That, and the province doesn't have many of the same interesting issues that you see at the federal and provincial level.

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05-08-2014, 08:35 AM
  #111
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I don't know if it's about identity, although I'm sure that plays a part. There are a lot of immigrants that tend to come from more conservative cultures, so there's often a built-in distrust of the government as an institution. For those who don't speak english very well, it's easy to be manipulated by scare-tactics from the right (gravy train, anyone?).
These immigrants from the more conservative cultures usually distrust both levels... and not just Queen's Park.

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That, and the province doesn't have many of the same interesting issues that you see at the federal level.
Fixed for you. It is true that many of the society-changing issues are decided at the federal level, hence why I once said that federal and provincial politics should be given equal amounts of media space. Despite what some may have led me to believe in the past, social issues still interest people, just like these other issues that affect the people in their day-to-day lives.

In stark contrast to Quebec, which has proven in the past that it was not afraid to tackle sensitive social issues, Queen's Park seems not to engage in social debate as much.

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05-08-2014, 01:01 PM
  #112
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The behavioural consensus at Queen's Park historically has been to stay out of the limelight, walk quietly, do things in the shadows and let the voters sleep. When voters wake up, it's usually to grumble and that makes governance more difficult.

Ontario at one point was much like Alberta, electing Conservative government for decades on end. That changed in the 1980's, more liberal boomers started to vote and the demographics changed with different immigration patterns (outside the Commonwealth).

And it's the oldest strategy in the book near the end of an election, to pull out the fear cards. For the NDP, if they are up in the polls, the news articles before the vote are always about the upcoming economic apocalypse should the socialists win. I guess they do it because it works on nervous-nelly 'undecideds' or switch voters.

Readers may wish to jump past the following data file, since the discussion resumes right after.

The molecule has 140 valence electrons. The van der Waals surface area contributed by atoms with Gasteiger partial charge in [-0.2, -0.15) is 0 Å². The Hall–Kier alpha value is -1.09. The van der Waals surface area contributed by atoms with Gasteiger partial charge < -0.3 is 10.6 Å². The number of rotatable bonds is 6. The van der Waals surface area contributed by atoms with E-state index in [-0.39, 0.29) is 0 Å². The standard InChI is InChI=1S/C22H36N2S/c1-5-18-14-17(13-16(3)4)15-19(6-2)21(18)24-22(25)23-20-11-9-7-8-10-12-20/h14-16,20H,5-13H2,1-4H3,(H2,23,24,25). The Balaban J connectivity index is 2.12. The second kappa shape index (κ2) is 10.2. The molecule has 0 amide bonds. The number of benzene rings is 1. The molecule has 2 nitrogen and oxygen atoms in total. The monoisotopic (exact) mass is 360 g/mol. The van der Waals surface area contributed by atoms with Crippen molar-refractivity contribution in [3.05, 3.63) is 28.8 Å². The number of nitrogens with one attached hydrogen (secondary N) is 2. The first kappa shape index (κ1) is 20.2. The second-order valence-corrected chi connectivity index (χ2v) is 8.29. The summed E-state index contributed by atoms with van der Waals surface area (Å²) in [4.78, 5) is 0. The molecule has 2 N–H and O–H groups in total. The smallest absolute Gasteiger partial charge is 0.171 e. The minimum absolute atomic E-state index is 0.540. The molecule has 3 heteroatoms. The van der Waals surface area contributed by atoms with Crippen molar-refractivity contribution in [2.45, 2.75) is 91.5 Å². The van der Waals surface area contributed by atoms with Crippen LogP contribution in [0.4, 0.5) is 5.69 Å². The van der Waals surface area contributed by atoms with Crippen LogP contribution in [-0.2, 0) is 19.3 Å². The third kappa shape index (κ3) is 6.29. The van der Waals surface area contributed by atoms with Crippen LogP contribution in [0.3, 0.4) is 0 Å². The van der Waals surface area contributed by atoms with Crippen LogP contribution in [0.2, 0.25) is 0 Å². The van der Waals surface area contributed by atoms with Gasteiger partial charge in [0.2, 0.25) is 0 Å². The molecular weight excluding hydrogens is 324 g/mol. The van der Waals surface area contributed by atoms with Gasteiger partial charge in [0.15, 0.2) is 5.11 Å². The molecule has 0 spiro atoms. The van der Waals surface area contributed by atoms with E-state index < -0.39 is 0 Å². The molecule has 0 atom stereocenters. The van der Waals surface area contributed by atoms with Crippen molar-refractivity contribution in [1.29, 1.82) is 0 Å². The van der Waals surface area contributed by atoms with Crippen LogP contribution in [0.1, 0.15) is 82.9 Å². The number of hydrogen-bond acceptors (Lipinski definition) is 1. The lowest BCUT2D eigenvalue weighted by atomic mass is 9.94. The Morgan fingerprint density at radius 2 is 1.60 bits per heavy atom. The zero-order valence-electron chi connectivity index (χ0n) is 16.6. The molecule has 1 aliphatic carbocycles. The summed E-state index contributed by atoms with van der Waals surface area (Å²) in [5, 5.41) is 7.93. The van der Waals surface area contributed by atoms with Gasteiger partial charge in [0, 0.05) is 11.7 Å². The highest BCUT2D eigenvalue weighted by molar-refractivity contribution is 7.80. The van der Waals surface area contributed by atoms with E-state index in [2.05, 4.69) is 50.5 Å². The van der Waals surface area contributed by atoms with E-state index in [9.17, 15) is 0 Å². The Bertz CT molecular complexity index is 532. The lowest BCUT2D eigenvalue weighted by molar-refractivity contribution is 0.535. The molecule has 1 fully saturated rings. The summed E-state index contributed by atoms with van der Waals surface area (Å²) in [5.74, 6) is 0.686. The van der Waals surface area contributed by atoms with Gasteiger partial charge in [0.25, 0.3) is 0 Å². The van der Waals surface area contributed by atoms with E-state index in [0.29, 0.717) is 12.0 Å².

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05-08-2014, 01:45 PM
  #113
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Maybe it's the hangover talking, but this seems to support what I said about big business freaking out and the government running up spending, which sounds like serious short-term pain. It sounds like the BC NDP was similar to the Ontario NDP in the sense of deficit issues. The biggest need is getting wealth re-distributed and people back to work, as taxes are far too low to run a proper society. I know a lot of people will hit the roof when it comes to higher taxes, but it's human nature to try and get as much for as little as possible.

Call me cynical, but I don't read too much into financial industry reports that slam left-wing policies. All this tells me is that financial industries have a lot more wealth and influence than they should. Which I don't think most people would disagree with.

Your post does give me something to think of, though. That being idealistic is all well and good, but if it's not practical enough to happen, the discussion remains pie-in-the-sky academic. I'll think some more about this.
It was way more than business freaking out. It was a series and policies and budgets that drove business out in BC. Capital is portable.

You are cynical and uninformed.

I would pay attention to bond rating services (they do not lend) who do extensive research because their decisions have a huge financial impact - downgrading credit costs the taxpayers billions in additional borrowing costs because that is what sets the interest rate for the province.

In BC lower taxes have increased business activity and increased provincial revenues.

Similarly at the federal level this has occurred and the result is that Canada has overtaken the US and particularly in the area of income inequality.